Open Access

MiR-193b promoter methylation accurately detects prostate cancer in urine sediments and miR-34b/c or miR-129-2 promoter methylation define subsets of clinically aggressive tumors

  • Jorge Torres-Ferreira1,
  • João Ramalho-Carvalho1, 2, 3,
  • Antonio Gomez2,
  • Francisco Duarte Menezes4,
  • Rui Freitas5,
  • Jorge Oliveira6,
  • Luís Antunes6,
  • Maria José Bento6,
  • Manel Esteller2,
  • Rui Henrique1, 4, 7 and
  • Carmen Jerónimo1, 7Email author
Contributed equally
Molecular Cancer201716:26

https://doi.org/10.1186/s12943-017-0604-0

Received: 17 July 2016

Accepted: 20 January 2017

Published: 31 January 2017

Abstract

Background

Contemporary challenges of prostate cancer (PCa) include overdiagnosis and overtreatment, entailing the need for novel clinical tools to improve risk stratification and therapy selection. PCa diagnosis and prognostication might be perfected using epigenetic biomarkers, among which aberrant DNA methylation of microRNA promoters has not been systematically explored. Herein, we identified aberrantly methylated microRNAs promoters in PCa and assessed its diagnostic and prognostic biomarker potential.

Methods

Using HumanMethylation450 BeadChip-based analysis differentially methylated CpGs in microRNA promoters were identified. Promoter methylation of six microRNAs (miR-34b/c, miR-129-2, miR-152, miR-193b, miR-663a and miR-1258) was analyzed by qMSP in three sets (180 prostatectomies, 95 urine sediments and 74 prostate biopsies). Biomarkers’ diagnostic (validity estimates) and prognostic [disease-free (DFS) and disease-specific survival (DSS)] performance was assessed.

Results

Significantly higher promoter methylation levels in PCa were confirmed for six candidate microRNAs. Except for miR-152, all displayed AUC values higher than 0.90, with miR-1258 and miR-193b disclosing the best performance (AUC = 0.99 and AUC = 0.96, respectively). In urine samples, miR-193b showed the best performance (91.6% sensitivity, 95.7% specificity, AUC = 0.96). Moreover, higher miR-129-2 independently predicted for shorter DSS and miR−34b/c methylation levels independently predicted for shorter DFS and DSS.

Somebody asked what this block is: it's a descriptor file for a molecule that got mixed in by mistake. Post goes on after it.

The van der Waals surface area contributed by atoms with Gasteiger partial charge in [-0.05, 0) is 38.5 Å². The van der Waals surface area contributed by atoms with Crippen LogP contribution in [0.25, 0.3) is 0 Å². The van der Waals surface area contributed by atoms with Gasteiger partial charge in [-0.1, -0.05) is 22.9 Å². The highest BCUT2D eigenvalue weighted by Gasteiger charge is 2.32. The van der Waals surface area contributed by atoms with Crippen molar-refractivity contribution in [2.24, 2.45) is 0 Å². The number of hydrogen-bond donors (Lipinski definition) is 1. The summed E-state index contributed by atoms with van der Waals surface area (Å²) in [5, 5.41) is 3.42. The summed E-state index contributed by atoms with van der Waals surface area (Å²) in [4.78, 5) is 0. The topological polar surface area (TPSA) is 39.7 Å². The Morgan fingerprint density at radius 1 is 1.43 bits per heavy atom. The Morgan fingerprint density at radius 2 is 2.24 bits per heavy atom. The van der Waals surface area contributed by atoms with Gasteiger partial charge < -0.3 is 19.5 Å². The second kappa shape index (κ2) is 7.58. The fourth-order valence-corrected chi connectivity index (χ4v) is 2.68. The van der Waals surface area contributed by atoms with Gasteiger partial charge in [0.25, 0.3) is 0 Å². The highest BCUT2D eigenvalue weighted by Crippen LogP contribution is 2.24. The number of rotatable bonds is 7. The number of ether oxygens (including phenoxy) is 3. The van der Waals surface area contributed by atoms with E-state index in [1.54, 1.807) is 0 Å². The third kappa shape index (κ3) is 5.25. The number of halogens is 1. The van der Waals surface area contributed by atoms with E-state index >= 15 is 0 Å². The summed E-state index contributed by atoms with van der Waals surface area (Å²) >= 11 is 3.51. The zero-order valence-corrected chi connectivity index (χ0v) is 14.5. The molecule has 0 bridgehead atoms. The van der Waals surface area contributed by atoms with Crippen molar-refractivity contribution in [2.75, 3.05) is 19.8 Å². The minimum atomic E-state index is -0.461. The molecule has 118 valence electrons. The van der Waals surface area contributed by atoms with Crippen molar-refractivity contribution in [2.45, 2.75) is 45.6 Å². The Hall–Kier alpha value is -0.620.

Conclusions

Quantitative miR-193b, miR-129-2 and miR-34b/c promoter methylation might be clinically useful PCa biomarkers for non-invasive detection/diagnosis and prognostication, both in tissue and urine samples.

Keywords

BiomarkersAberrant miR’s promoter methylationDetectionPrognosisProstate cancer

Background

Prostate cancer (PCa) is the most incident male cancer in western countries, constituting the second most common cause of cancer and the sixth leading cause of death by cancer among men worldwide [1]. For 2012, it was estimated that PCa alone accounted for 420,000 newly diagnosed cancer cases and 101,000 of all cancer-related deaths in European men [2]. PCa is age-related and very heterogeneous, both molecularly and clinically, ranging from relatively indolent to highly aggressive. It is typically asymptomatic at its earliest stages, when adequate treatment is mostly curative, in contrast with its late diagnosis, which usually impairs a curative-intent therapeutic strategy [3]. This led to the widespread use of serum PSA as screening tool for PCa. However, it is now commonly accepted that this entailed overdiagnosis and overtreatment, justifying the strong recommendation against PCa screening and prompting the search for more effective biomarkers [4].